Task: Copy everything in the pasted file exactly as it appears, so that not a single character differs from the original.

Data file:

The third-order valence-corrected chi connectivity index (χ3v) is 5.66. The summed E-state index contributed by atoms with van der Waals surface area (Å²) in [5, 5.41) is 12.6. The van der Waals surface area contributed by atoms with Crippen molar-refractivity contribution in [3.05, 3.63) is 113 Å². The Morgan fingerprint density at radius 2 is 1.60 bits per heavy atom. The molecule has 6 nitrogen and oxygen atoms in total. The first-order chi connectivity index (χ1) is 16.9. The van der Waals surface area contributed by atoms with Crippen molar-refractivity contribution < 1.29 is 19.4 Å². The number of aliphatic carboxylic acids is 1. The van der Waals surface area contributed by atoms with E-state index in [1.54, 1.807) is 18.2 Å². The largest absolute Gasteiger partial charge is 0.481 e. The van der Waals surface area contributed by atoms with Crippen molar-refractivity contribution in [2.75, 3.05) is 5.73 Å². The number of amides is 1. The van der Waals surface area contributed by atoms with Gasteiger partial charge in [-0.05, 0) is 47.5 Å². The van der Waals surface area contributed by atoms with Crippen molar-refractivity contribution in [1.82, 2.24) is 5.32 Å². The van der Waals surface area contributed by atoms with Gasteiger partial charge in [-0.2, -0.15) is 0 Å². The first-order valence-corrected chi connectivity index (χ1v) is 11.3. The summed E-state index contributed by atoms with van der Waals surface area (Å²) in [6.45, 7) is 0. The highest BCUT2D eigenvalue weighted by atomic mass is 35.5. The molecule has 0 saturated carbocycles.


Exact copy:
The third-order valence-corrected chi connectivity index (χ3v) is 5.66. The summed E-state index contributed by atoms with van der Waals surface area (Å²) in [5, 5.41) is 12.6. The van der Waals surface area contributed by atoms with Crippen molar-refractivity contribution in [3.05, 3.63) is 113 Å². The Morgan fingerprint density at radius 2 is 1.60 bits per heavy atom. The molecule has 6 nitrogen and oxygen atoms in total. The first-order chi connectivity index (χ1) is 16.9. The van der Waals surface area contributed by atoms with Crippen molar-refractivity contribution < 1.29 is 19.4 Å². The number of aliphatic carboxylic acids is 1. The van der Waals surface area contributed by atoms with E-state index in [1.54, 1.807) is 18.2 Å². The largest absolute Gasteiger partial charge is 0.481 e. The van der Waals surface area contributed by atoms with Crippen molar-refractivity contribution in [2.75, 3.05) is 5.73 Å². The number of amides is 1. The van der Waals surface area contributed by atoms with Gasteiger partial charge in [-0.05, 0) is 47.5 Å². The van der Waals surface area contributed by atoms with Crippen molar-refractivity contribution in [1.82, 2.24) is 5.32 Å². The van der Waals surface area contributed by atoms with Gasteiger partial charge in [-0.2, -0.15) is 0 Å². The first-order valence-corrected chi connectivity index (χ1v) is 11.3. The summed E-state index contributed by atoms with van der Waals surface area (Å²) in [6.45, 7) is 0. The highest BCUT2D eigenvalue weighted by atomic mass is 35.5. The molecule has 0 saturated carbocycles.